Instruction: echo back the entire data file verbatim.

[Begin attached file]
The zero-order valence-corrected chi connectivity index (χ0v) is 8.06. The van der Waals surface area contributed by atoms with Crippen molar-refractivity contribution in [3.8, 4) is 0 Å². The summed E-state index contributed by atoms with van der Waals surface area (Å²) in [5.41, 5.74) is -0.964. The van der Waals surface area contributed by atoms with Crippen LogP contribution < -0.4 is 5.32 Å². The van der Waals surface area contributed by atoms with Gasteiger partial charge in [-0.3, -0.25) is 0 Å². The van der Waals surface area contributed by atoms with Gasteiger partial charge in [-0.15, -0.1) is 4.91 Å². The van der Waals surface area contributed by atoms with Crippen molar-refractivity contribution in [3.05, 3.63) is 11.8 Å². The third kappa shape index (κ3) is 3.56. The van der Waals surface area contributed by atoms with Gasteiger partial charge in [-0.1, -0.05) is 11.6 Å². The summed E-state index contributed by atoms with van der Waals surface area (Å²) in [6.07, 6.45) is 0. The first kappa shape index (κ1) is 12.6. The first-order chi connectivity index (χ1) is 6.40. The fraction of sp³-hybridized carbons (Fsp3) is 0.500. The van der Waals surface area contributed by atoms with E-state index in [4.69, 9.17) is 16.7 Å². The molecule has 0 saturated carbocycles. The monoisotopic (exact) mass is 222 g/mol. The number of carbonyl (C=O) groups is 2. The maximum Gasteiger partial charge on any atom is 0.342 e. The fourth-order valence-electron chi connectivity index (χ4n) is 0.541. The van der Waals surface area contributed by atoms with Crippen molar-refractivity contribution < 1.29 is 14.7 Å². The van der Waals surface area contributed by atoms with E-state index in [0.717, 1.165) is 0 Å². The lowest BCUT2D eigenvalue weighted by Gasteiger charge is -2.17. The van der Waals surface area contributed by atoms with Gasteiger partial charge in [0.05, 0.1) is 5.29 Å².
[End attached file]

The zero-order valence-corrected chi connectivity index (χ0v) is 8.06. The van der Waals surface area contributed by atoms with Crippen molar-refractivity contribution in [3.8, 4) is 0 Å². The summed E-state index contributed by atoms with van der Waals surface area (Å²) in [5.41, 5.74) is -0.964. The van der Waals surface area contributed by atoms with Crippen LogP contribution < -0.4 is 5.32 Å². The van der Waals surface area contributed by atoms with Gasteiger partial charge in [-0.3, -0.25) is 0 Å². The van der Waals surface area contributed by atoms with Gasteiger partial charge in [-0.15, -0.1) is 4.91 Å². The van der Waals surface area contributed by atoms with Crippen molar-refractivity contribution in [3.05, 3.63) is 11.8 Å². The third kappa shape index (κ3) is 3.56. The van der Waals surface area contributed by atoms with Gasteiger partial charge in [-0.1, -0.05) is 11.6 Å². The summed E-state index contributed by atoms with van der Waals surface area (Å²) in [6.07, 6.45) is 0. The first kappa shape index (κ1) is 12.6. The first-order chi connectivity index (χ1) is 6.40. The fraction of sp³-hybridized carbons (Fsp3) is 0.500. The van der Waals surface area contributed by atoms with E-state index in [4.69, 9.17) is 16.7 Å². The molecule has 0 saturated carbocycles. The monoisotopic (exact) mass is 222 g/mol. The number of carbonyl (C=O) groups is 2. The maximum Gasteiger partial charge on any atom is 0.342 e. The fourth-order valence-electron chi connectivity index (χ4n) is 0.541. The van der Waals surface area contributed by atoms with Crippen molar-refractivity contribution < 1.29 is 14.7 Å². The van der Waals surface area contributed by atoms with E-state index in [0.717, 1.165) is 0 Å². The lowest BCUT2D eigenvalue weighted by Gasteiger charge is -2.17. The van der Waals surface area contributed by atoms with Gasteiger partial charge in [0.05, 0.1) is 5.29 Å².